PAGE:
Researchers think that the key to the protective effects of the torpor state is its physiology. Although hibernation superficially resembles sleep, inside the body the process works in a completely different way. Unlike a sleeping brain, a hibernating brain produces barely any electromagnetic activity. The heart rate of an animal in torpor drops to only a few beats per minute, and its body temperature declines to what would otherwise be considered dangerous hypothermia. Even the cells that make up the animal’s body stop their usual business of processing or creating  nutrients, dividing and dying. By all biological measures, the torpor state is almost like hitting a pause button on life.

“We know from studies that it reduces the lifespan of animals which normally go into torpor when they are prevented from going into torpor,” Alexander Choukèr, a professor of medicine and an anesthesiology expert at the Ludwig Maximilians University in Munich, Germany, who is also a member of the ESA team, told “When they have these torpor phases in between, the animals can live five years, for example. When the torpor is missing, it could be just four years.”

This pause-button quality of the torpor state is key to its promise for spaceflight missions. The hibernating astronaut in a Mars-bound capsule would not only save the agency cost for water, food and oxygen. He or she would, most likely, wake up rather fit, without suffering many of the negative side effects of long-term bed-rest or living in microgravity. In fact, studies show that the slowed down cells of a hibernating body don’t get damaged by radiation, which is one of the biggest health-concerns during lung-duration space missions.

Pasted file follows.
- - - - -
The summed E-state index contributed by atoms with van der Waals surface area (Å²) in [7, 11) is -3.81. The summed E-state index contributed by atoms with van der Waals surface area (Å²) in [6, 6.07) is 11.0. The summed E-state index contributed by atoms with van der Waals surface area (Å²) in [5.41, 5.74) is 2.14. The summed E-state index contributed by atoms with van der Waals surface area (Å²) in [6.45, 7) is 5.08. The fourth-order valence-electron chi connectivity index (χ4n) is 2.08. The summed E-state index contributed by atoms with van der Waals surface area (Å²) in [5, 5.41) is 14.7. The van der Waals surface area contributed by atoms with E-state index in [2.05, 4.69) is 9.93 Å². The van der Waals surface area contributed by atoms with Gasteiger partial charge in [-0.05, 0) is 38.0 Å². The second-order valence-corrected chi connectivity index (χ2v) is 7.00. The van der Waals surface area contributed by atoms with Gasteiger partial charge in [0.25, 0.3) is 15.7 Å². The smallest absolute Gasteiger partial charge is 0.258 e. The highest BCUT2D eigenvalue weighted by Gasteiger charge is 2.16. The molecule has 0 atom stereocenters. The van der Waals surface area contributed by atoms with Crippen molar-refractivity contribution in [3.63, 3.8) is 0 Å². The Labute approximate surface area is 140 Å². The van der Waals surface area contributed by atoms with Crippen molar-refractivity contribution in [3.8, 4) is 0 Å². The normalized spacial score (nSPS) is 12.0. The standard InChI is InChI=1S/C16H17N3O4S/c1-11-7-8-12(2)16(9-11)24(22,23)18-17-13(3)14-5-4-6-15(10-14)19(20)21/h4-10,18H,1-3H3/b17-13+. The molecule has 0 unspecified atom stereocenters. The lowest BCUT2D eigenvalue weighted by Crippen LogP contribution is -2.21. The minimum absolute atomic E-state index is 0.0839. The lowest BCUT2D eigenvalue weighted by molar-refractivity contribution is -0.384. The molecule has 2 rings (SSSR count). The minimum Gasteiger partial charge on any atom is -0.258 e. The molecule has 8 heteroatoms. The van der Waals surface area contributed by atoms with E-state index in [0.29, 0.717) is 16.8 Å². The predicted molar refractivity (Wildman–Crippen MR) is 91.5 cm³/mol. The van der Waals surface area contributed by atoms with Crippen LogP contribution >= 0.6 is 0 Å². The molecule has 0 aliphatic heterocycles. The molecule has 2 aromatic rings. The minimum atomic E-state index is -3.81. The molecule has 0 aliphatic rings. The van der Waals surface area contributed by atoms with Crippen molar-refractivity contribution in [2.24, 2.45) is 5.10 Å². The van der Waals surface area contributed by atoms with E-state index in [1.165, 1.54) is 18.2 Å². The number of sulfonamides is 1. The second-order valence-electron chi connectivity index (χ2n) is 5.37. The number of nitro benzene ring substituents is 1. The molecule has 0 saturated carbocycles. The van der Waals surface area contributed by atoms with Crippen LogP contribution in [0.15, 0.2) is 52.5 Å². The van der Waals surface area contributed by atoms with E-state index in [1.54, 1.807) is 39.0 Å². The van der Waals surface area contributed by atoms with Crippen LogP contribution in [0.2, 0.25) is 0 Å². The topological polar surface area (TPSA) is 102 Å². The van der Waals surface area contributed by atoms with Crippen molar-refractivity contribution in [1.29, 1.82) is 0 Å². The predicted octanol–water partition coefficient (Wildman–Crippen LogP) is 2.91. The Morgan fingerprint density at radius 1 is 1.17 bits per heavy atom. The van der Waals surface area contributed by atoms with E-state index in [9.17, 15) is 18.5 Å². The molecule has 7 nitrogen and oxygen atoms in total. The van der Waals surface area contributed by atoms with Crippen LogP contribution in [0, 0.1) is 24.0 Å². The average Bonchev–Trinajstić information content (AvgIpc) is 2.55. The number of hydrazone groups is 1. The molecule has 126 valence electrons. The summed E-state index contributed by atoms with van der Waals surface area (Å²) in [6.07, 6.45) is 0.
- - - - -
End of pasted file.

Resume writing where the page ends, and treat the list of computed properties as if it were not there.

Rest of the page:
Boon to medicine

These protective properties make hibernation a fascinating possibility not just for spaceflight, but also for medicine. Just like astronauts in microgravity, patients in long-term bed-rest and those in medically-induced coma waste away quickly. The recovery is slow and painstaking.

“We put people under anesthesia all the time, but they still degrade,” said Choukèr. “After you leave an Intensive Care Unit, if you are there for a long time, you are like a skeleton because of the degradation metabolism that sets in. To be able to hit that pause button would be a game-changer.”

Slowing life processes, including the degradatory ones, to a minimum would provide what Bereiter-Hahn calls a “bridge,” a period of time that would allow physicians to look for solutions without racing against the clock.

“You can use that time to, for instance, develop special antibodies for a tumor and treat that tumor very successfully,” said Bereiter-Hahn. “Also in organ transplantation, you would put the whole organ into torpor, as well as the patient, and then you could exchange those organs at much less danger for the patient.”

In fact, added Ngo-Anh, cooling has been used by brain and cardiac surgeons for decades to improve outcomes of complicated surgeries.

Although most of the current hibernation research is funded by space agencies and zoology institutions, Choukèr thinks that the first human to be put into this paused state of being will most likely be an intensive care patient. Once the first human survives and benefits from torpor, things will likely start moving forward much faster.

“As it has always happened in medicine, you have to have the first human to be subjected to these conditions,” Choukèr said. “At a certain point, there is a case number one where you apply [the new technique] because the risks and benefits are in a balance, and leaning more to the benefits of the subject. And then you can start from there.”

Choukèr is not worried if medicine doesn’t have the complex biological intricacies of the torpor state including all of its neurotransmitter signaling and environmental factors perfectly nailed down by that time. Patients (and astronauts) could still benefit, just as they have done from general anesthetics for decades.

“We do [anesthesia] every day but we still don’t 100% understand how it works,” Choukèr said. “We’ve gained a lot of knowledge over the past 20 years but certainly, when they first started applying anesthesia, there was no real idea how this was working in the brain.”

The researchers, however, agree that for hibernation to be of any use in spaceflight, it would have to work without complicated life support machines and constantly monitored intravenous lines. The journey from patient one to a trip to Mars may therefore take quite a bit longer.